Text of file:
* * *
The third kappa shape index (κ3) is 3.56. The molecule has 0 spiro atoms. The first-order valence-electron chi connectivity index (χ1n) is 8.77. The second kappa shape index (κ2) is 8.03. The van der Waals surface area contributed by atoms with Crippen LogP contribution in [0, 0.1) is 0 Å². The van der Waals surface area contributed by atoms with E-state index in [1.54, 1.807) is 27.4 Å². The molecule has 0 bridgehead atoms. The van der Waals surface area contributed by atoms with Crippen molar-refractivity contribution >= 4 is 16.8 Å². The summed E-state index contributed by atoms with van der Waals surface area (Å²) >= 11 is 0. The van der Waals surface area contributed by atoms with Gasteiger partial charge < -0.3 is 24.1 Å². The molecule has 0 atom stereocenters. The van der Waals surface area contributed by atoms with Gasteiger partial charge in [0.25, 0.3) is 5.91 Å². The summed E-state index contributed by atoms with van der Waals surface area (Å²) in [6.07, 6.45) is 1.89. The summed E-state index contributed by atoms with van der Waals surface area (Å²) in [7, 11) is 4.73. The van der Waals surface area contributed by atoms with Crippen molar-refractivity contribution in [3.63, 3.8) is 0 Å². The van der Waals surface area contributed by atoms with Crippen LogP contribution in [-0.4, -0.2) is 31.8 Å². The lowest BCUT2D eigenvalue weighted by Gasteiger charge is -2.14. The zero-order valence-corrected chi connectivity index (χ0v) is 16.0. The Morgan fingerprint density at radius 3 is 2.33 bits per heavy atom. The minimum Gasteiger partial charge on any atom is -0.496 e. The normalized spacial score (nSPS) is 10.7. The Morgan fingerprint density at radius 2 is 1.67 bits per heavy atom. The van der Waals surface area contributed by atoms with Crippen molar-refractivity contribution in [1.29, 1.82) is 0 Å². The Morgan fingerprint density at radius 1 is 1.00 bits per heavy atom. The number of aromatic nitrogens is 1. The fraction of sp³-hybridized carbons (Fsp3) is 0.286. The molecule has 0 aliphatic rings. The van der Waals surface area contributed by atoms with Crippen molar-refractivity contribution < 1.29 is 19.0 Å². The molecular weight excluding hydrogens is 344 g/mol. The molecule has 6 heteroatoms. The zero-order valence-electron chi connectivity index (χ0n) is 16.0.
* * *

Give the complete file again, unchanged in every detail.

The third kappa shape index (κ3) is 3.56. The molecule has 0 spiro atoms. The first-order valence-electron chi connectivity index (χ1n) is 8.77. The second kappa shape index (κ2) is 8.03. The van der Waals surface area contributed by atoms with Crippen LogP contribution in [0, 0.1) is 0 Å². The van der Waals surface area contributed by atoms with E-state index in [1.54, 1.807) is 27.4 Å². The molecule has 0 bridgehead atoms. The van der Waals surface area contributed by atoms with Crippen molar-refractivity contribution >= 4 is 16.8 Å². The summed E-state index contributed by atoms with van der Waals surface area (Å²) >= 11 is 0. The van der Waals surface area contributed by atoms with Gasteiger partial charge < -0.3 is 24.1 Å². The molecule has 0 atom stereocenters. The van der Waals surface area contributed by atoms with Gasteiger partial charge in [0.25, 0.3) is 5.91 Å². The summed E-state index contributed by atoms with van der Waals surface area (Å²) in [6.07, 6.45) is 1.89. The summed E-state index contributed by atoms with van der Waals surface area (Å²) in [7, 11) is 4.73. The van der Waals surface area contributed by atoms with Crippen molar-refractivity contribution in [3.63, 3.8) is 0 Å². The van der Waals surface area contributed by atoms with Crippen LogP contribution in [-0.4, -0.2) is 31.8 Å². The lowest BCUT2D eigenvalue weighted by Gasteiger charge is -2.14. The zero-order valence-corrected chi connectivity index (χ0v) is 16.0. The Morgan fingerprint density at radius 3 is 2.33 bits per heavy atom. The minimum Gasteiger partial charge on any atom is -0.496 e. The normalized spacial score (nSPS) is 10.7. The Morgan fingerprint density at radius 2 is 1.67 bits per heavy atom. The van der Waals surface area contributed by atoms with Crippen molar-refractivity contribution in [1.29, 1.82) is 0 Å². The Morgan fingerprint density at radius 1 is 1.00 bits per heavy atom. The number of aromatic nitrogens is 1. The fraction of sp³-hybridized carbons (Fsp3) is 0.286. The molecule has 0 aliphatic rings. The van der Waals surface area contributed by atoms with Crippen molar-refractivity contribution < 1.29 is 19.0 Å². The molecular weight excluding hydrogens is 344 g/mol. The molecule has 6 heteroatoms. The zero-order valence-electron chi connectivity index (χ0n) is 16.0.